43
Consequences / Re: World of 2030
« on: April 29, 2019, 02:27:11 PM »
I won't be surprised if Michael Hauber is mostly correct. I think average numbers will be higher then he says, more around 0.3-0.6 degrees higher temperatures. But I don't expect there to be collapse of society for example, or huge climate problems compared to our current problems. It will be getting worse, but it will be slow so we are still the so-called heated frog who doens't really see the change. We will think, in then 10's and 20's it was also hot.

Greatest difference will be it won't be 5 minutes to midnight, but 10 seconds to midnight, even though change is happening, CO2 output will be stabilized or just have started to decrease slowly. Too little and almost too late.

44
Policy and solutions / Re: Tesla glory/failure
« on: April 17, 2019, 12:33:47 PM »
well, predicting a year in the future when ramping up production, at more than 1 location, gives enough time to have an excuse like "we had some setbacks"

And I think if all the pieces fit together, demand isn't an issue and they don't run out of cash, they can manage it. But they shouldn't have to much setbacks

45
Arctic sea ice / Re: Ice edge at minimum poll
« on: April 09, 2019, 09:52:19 AM »
I don't think 1M km2 can really be called blue-ocean; I think my suggestion (which I don't expect and don't hope to happen) is around 0.3M-0.5M km2

Having 2-3x that area is a lot more ice and I don't think you can really call that blue ocean.
I think the red line is around 1M km2, and having an ice sheet from the canadian island to the pole, doesn't feel very no-ice-sheet to me

46
Arctic sea ice / Re: Ice edge at minimum poll
« on: April 09, 2019, 09:08:27 AM »
I go for the most pessimistic one ;)

47
Policy and solutions / Re: Tesla glory/failure
« on: April 08, 2019, 12:28:55 PM »
just as we as mankind.

Well, at least I guess Tesla won't go broke this year, getting several hunderds of millions for doing nothing is a lot of money...

48
Policy and solutions / Re: Tesla glory/failure
« on: April 05, 2019, 09:45:45 AM »
Well, I doubt there will be a significant verdict. Probably some more limitations for Musk and a small fine. Not small for us, but for companies the size of Tesla it is.

That can even have a positive impact for Tesla.
And I can imagine they tried to deliver as much as possible in Q4 and for Model S and X will have had a high demand peak, because of tax breaks, and to have better financial reports which will impact supply ánd demand in Q1.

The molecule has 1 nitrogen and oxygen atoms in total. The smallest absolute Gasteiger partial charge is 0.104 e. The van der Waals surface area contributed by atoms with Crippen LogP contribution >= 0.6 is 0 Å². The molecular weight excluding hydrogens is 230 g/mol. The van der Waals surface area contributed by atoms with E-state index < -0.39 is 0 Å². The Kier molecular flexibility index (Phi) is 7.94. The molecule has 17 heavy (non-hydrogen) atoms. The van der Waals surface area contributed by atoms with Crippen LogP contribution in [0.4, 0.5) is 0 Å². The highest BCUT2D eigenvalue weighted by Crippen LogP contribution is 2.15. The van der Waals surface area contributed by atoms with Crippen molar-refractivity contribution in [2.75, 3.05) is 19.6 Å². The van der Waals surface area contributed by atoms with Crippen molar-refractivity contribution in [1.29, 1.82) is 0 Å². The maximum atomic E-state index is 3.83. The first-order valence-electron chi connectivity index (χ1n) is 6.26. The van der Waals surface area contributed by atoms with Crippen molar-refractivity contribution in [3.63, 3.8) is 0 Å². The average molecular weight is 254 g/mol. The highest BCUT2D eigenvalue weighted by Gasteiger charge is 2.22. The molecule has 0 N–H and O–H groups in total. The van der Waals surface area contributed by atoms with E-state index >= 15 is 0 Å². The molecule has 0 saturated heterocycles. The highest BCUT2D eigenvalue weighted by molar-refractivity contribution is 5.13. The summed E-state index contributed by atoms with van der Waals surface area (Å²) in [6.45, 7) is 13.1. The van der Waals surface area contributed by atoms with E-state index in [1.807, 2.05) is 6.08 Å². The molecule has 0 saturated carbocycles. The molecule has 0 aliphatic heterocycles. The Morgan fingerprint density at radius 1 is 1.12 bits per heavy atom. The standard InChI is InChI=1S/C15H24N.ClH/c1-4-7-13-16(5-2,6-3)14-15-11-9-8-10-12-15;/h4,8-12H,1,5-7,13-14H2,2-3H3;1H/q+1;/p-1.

If I wanted a Tesla I would have had it at the end of 2018 and not in Q1.

So having a peak in Q4 and a decent drop in Q1 is normal, especially for products with these kind of decreasing/ending tax breaks.

I think for the next 3 months there won't be a problem for Tesla, they apparently have enough cash available, I think as long as Musk behaves on Twitter, Q1 financial report is acceptable with these production numbers, stock price will slowly rise because more and more Model 3 will be seen in the wild, which will probably create positive talk about Tesla, improving investor trust, combined with a to-positive-Musk tweet somewhere in May/June. Q2 production should be record high and I think delivery should also be at least near record lvl's (they will have cars in transit to Europe/Asia) otherwise stock will go down below current lvl's.

edit:
and in response to Lurk, they have to ramp up production for the 35k model quickly, because I think a lot of people who want to buy an electric car normally buy cars in the 20-30k range (or lease them @ work) and because of lower expected maintenance and fuel costs, combined with tax breaks, the 35k Model 3 is viable for those people.

49
Policy and solutions / Re: Tesla glory/failure
« on: April 04, 2019, 03:19:02 PM »
So they missed their own estimate only by 500? That's much better then I expected seeing those number.

edit: the stock price is really fluctuating these months. It is interesting to see if it will crash much lower or will regain a little of the 10% pre-opening-losses

50
Policy and solutions / Re: Tesla glory/failure
« on: April 04, 2019, 10:58:31 AM »
I am not surprised Model X and Model S deliveries are so much lower than Q4, because of tax incentives.
In the Netherlands a 100k electric car that was bought on 01/01/19 has ~€ 4.5k/year less fiscal subsidy then one bought 1 day earlier...

Pages: [1] 2 3 4